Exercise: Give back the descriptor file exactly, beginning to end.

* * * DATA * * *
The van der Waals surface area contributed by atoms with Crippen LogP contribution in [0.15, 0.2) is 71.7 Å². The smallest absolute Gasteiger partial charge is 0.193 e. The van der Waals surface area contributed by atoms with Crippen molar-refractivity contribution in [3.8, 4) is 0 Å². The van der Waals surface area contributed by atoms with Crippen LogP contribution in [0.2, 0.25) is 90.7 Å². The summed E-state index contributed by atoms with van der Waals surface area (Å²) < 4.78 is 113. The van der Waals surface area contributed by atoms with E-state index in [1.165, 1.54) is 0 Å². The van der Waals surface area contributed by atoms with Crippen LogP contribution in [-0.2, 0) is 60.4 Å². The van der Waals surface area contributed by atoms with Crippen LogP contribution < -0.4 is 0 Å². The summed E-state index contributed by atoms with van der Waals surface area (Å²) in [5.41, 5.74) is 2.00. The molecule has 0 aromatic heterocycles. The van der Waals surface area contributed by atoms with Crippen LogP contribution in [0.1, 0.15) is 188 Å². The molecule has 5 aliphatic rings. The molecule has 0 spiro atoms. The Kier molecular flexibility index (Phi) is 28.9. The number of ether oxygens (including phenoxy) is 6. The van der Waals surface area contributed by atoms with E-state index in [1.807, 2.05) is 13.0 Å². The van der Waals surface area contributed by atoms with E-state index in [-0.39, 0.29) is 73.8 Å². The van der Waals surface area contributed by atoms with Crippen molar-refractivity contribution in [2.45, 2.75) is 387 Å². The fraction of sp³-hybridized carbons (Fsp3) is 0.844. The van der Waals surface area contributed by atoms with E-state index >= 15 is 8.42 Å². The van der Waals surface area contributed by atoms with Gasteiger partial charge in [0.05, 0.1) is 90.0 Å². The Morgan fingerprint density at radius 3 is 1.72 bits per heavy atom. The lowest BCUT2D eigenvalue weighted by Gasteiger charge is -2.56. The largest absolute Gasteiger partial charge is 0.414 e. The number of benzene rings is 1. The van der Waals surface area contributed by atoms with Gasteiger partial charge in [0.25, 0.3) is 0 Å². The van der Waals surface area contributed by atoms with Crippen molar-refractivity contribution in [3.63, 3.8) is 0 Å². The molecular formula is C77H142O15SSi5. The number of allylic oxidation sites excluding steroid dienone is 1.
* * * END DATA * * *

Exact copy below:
The van der Waals surface area contributed by atoms with Crippen LogP contribution in [0.15, 0.2) is 71.7 Å². The smallest absolute Gasteiger partial charge is 0.193 e. The van der Waals surface area contributed by atoms with Crippen molar-refractivity contribution in [3.8, 4) is 0 Å². The van der Waals surface area contributed by atoms with Crippen LogP contribution in [0.2, 0.25) is 90.7 Å². The summed E-state index contributed by atoms with van der Waals surface area (Å²) < 4.78 is 113. The van der Waals surface area contributed by atoms with E-state index in [1.165, 1.54) is 0 Å². The van der Waals surface area contributed by atoms with Crippen LogP contribution in [-0.2, 0) is 60.4 Å². The van der Waals surface area contributed by atoms with Crippen LogP contribution < -0.4 is 0 Å². The summed E-state index contributed by atoms with van der Waals surface area (Å²) in [5.41, 5.74) is 2.00. The molecule has 0 aromatic heterocycles. The van der Waals surface area contributed by atoms with Crippen LogP contribution in [0.1, 0.15) is 188 Å². The molecule has 5 aliphatic rings. The molecule has 0 spiro atoms. The Kier molecular flexibility index (Phi) is 28.9. The number of ether oxygens (including phenoxy) is 6. The van der Waals surface area contributed by atoms with E-state index in [1.807, 2.05) is 13.0 Å². The van der Waals surface area contributed by atoms with E-state index in [-0.39, 0.29) is 73.8 Å². The van der Waals surface area contributed by atoms with Crippen molar-refractivity contribution in [2.45, 2.75) is 387 Å². The fraction of sp³-hybridized carbons (Fsp3) is 0.844. The van der Waals surface area contributed by atoms with E-state index >= 15 is 8.42 Å². The van der Waals surface area contributed by atoms with Gasteiger partial charge in [0.05, 0.1) is 90.0 Å². The Morgan fingerprint density at radius 3 is 1.72 bits per heavy atom. The lowest BCUT2D eigenvalue weighted by Gasteiger charge is -2.56. The largest absolute Gasteiger partial charge is 0.414 e. The number of benzene rings is 1. The van der Waals surface area contributed by atoms with Gasteiger partial charge in [0.25, 0.3) is 0 Å². The van der Waals surface area contributed by atoms with Crippen molar-refractivity contribution in [3.63, 3.8) is 0 Å². The molecular formula is C77H142O15SSi5. The number of allylic oxidation sites excluding steroid dienone is 1.